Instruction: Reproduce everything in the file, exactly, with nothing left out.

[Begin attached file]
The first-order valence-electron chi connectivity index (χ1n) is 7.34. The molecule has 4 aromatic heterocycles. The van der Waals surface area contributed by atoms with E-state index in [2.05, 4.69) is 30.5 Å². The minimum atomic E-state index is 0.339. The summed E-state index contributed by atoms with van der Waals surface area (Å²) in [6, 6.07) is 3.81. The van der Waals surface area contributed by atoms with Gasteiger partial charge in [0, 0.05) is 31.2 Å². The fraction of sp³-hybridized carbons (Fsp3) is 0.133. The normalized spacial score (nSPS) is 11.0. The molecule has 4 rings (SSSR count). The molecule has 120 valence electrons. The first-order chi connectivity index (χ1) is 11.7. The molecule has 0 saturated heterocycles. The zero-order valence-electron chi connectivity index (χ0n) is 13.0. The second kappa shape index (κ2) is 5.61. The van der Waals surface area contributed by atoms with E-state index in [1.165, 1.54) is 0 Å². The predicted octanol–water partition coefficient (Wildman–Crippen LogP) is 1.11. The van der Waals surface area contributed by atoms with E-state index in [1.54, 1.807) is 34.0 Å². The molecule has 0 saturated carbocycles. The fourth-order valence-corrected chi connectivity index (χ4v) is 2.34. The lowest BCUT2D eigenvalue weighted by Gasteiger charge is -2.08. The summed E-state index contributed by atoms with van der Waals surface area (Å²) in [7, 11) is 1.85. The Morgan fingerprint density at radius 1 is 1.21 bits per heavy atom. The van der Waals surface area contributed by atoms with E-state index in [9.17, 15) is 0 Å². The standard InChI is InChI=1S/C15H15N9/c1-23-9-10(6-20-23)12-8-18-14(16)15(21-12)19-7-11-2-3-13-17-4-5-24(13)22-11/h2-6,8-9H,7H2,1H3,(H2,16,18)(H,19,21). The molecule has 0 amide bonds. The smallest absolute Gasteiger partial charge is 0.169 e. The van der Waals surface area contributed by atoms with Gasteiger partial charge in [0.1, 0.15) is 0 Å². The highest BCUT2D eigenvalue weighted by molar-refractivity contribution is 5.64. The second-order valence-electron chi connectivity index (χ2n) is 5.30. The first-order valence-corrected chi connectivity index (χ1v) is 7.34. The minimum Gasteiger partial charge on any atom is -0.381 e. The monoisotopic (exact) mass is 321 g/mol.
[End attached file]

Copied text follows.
The first-order valence-electron chi connectivity index (χ1n) is 7.34. The molecule has 4 aromatic heterocycles. The van der Waals surface area contributed by atoms with E-state index in [2.05, 4.69) is 30.5 Å². The minimum atomic E-state index is 0.339. The summed E-state index contributed by atoms with van der Waals surface area (Å²) in [6, 6.07) is 3.81. The van der Waals surface area contributed by atoms with Gasteiger partial charge in [0, 0.05) is 31.2 Å². The fraction of sp³-hybridized carbons (Fsp3) is 0.133. The normalized spacial score (nSPS) is 11.0. The molecule has 4 rings (SSSR count). The molecule has 120 valence electrons. The first-order chi connectivity index (χ1) is 11.7. The molecule has 0 saturated heterocycles. The zero-order valence-electron chi connectivity index (χ0n) is 13.0. The second kappa shape index (κ2) is 5.61. The van der Waals surface area contributed by atoms with E-state index in [1.165, 1.54) is 0 Å². The predicted octanol–water partition coefficient (Wildman–Crippen LogP) is 1.11. The van der Waals surface area contributed by atoms with E-state index in [1.54, 1.807) is 34.0 Å². The molecule has 0 saturated carbocycles. The fourth-order valence-corrected chi connectivity index (χ4v) is 2.34. The lowest BCUT2D eigenvalue weighted by Gasteiger charge is -2.08. The summed E-state index contributed by atoms with van der Waals surface area (Å²) in [7, 11) is 1.85. The Morgan fingerprint density at radius 1 is 1.21 bits per heavy atom. The van der Waals surface area contributed by atoms with E-state index in [9.17, 15) is 0 Å². The standard InChI is InChI=1S/C15H15N9/c1-23-9-10(6-20-23)12-8-18-14(16)15(21-12)19-7-11-2-3-13-17-4-5-24(13)22-11/h2-6,8-9H,7H2,1H3,(H2,16,18)(H,19,21). The molecule has 0 amide bonds. The smallest absolute Gasteiger partial charge is 0.169 e. The van der Waals surface area contributed by atoms with Gasteiger partial charge in [0.1, 0.15) is 0 Å². The highest BCUT2D eigenvalue weighted by molar-refractivity contribution is 5.64. The second-order valence-electron chi connectivity index (χ2n) is 5.30. The first-order valence-corrected chi connectivity index (χ1v) is 7.34. The minimum Gasteiger partial charge on any atom is -0.381 e. The monoisotopic (exact) mass is 321 g/mol.